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-   -   tankless or tanked water heater? (http://www.diychatroom.com/f17/tankless-tanked-water-heater-38071/)

wombosi 02-10-2009 05:47 PM

Having a hard time deciding which kind of water heater to buy:

Cheapo electric with tank
Cheap propane with tank
propane tankless?

The last tech who serviced my boiler recommended the cheapest electric unit I could find, piped through boiler. Said Home Depot, $200, should do it. Just to be able to shut the boiler off in the summer.
However, the boiler is so old that who knows when it will crack. I'm also considering switching to natural gas, getting a wall mounted direct vent unit for that with an indirect water heater. So if I do that in a few years, maybe electric is the way to go?
However, I hate getting so mething just because it's the cheapest option.
If getting a $1,000 tankless on demand unit means I've just added a grand to the value of my home, then I wouldn't hesitate to do that, unless you guys give me reason to.

Someone was saying I couldn't get a "decent" tankless for less than $1200.
Is this true? Just saw a nice Rinnai on ebay for $700, with max 5gpm flow rate. http://cgi.ebay.com/RINNAI-TANKLESS-HOT-WATER-HEATER-PROPANE-lp-GAS-5-0-gpm_W0QQitemZ200300589268QQcmdZViewItemQQptZLH_Def aultDomain_0?hash=item200300589268&_trksid=p3286.c 0.m14&_trkparms=72%3A1205|66%3A2|65%3A12|39%3A1|24 0%3A1318|301%3A0|293%3A1|294%3A50

Any more than 700-800 in cost and I can't justify the price over a $200 electric model. Or can I?

Can a tankless still be piped through my boiler? Is that question as dumb as it sounds?

Any point in getting tankless if my boiler is running all winter anyway to make heat?

Just trying to make the best decision for my house, for comfort, for efficiency, for resale value.

Thanks

yuri 02-10-2009 06:12 PM

KISS. Keep it simple stup*d is my motto. The tankless direct fired units are going to a problem in 10 yrs with getting expensive parts for, corrosion etc. Any fuel savings may be eaten up in repairs. Wholesalers are notorious for switching brands and not always having ALL the parts for what they sold. I like the basic el cheapo 60 gallon electric and a 80% efficient Weil Mclain nat gas boiler combo for your house. Best bang for the buck/less to repair/lower operating costs/more dependable overall IMO. Buyers never give you credit for the furnace etc, usually the fancy kitchen fixtures/lighting is what I hear gets the value in resale.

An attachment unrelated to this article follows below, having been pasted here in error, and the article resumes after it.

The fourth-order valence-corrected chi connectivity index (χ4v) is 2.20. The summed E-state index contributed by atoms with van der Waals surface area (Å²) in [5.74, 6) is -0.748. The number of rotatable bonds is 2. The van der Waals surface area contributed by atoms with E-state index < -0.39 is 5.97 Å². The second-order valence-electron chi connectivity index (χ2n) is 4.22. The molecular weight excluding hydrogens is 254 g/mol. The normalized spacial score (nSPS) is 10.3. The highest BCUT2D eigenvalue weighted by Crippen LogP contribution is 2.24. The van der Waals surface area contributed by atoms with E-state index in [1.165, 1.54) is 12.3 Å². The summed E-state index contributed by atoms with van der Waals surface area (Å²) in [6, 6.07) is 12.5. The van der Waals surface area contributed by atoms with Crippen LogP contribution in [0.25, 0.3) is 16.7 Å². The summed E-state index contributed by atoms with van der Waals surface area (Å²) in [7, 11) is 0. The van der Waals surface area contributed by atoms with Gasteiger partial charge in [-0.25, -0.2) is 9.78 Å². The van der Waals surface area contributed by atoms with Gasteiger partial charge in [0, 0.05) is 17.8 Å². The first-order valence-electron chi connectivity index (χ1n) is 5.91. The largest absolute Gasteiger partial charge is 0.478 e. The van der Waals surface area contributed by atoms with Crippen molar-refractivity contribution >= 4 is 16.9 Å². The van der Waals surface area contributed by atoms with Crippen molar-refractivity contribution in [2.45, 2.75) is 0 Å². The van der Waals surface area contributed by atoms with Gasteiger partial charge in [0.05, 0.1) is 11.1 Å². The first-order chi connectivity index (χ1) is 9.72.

Winchester 02-10-2009 07:10 PM

This was taken from the American Council for an Energy-Efficient Economy website....

Quote:

The most efficient systems available are generally gas-fired. If you currently have an oil-fired boiler, your best options are to purchase in indirect tank that connects to your boiler (best if your boiler is relatively new), or an integrated unit that provides space heat and hot water in one. Electric water heaters are not recommended.

If you currently have an electric water heater and natural gas is available in your area, a switch might save you a lot of money. Even though electric models have a higher energy factor than fuel-burning models, electric resistance is a very expensive way to generate heat. It does not have great environmental benefits either, since electricity is only as clean and efficient as the fuel (often coal) that generates it. Before you rule out electricity, though, check with your utility company. It may offer special off-peak rates or options for purchasing renewable power that may make electricity a more attractive option for you.
Check out Energystar.gov
http://www.energystar.gov/index.cfm?...eat.pr_help_me

Also consider this years Tax Credits!

yuri 02-10-2009 07:26 PM

Lots depends on your electricity costs. Fairly cheap where I am as we have Hydro generated power.

Leah Frances 02-10-2009 09:03 PM

search this topic on this forum. LOTS has been written about this topic.

dac122 02-11-2009 08:34 AM

Not clear from your post if you need just a seasonal auxiliary water heater or one for the entire year, but IMHO tankless is not the way to go. Their initial cost, installation plumbing remediation, questionable efficiency, high potential repair costs and unknown support make them less than ideal option.

I generally recommend folks go with the cheapest conventional tank (ie non-power vented) with the thickest insulation and factory heat traps. Since you have various fuel sources available you can balance initial cost with lifetime operating costs by using a this operating cost spreadsheet. Don't forget to include the various taxes in your utility costs.


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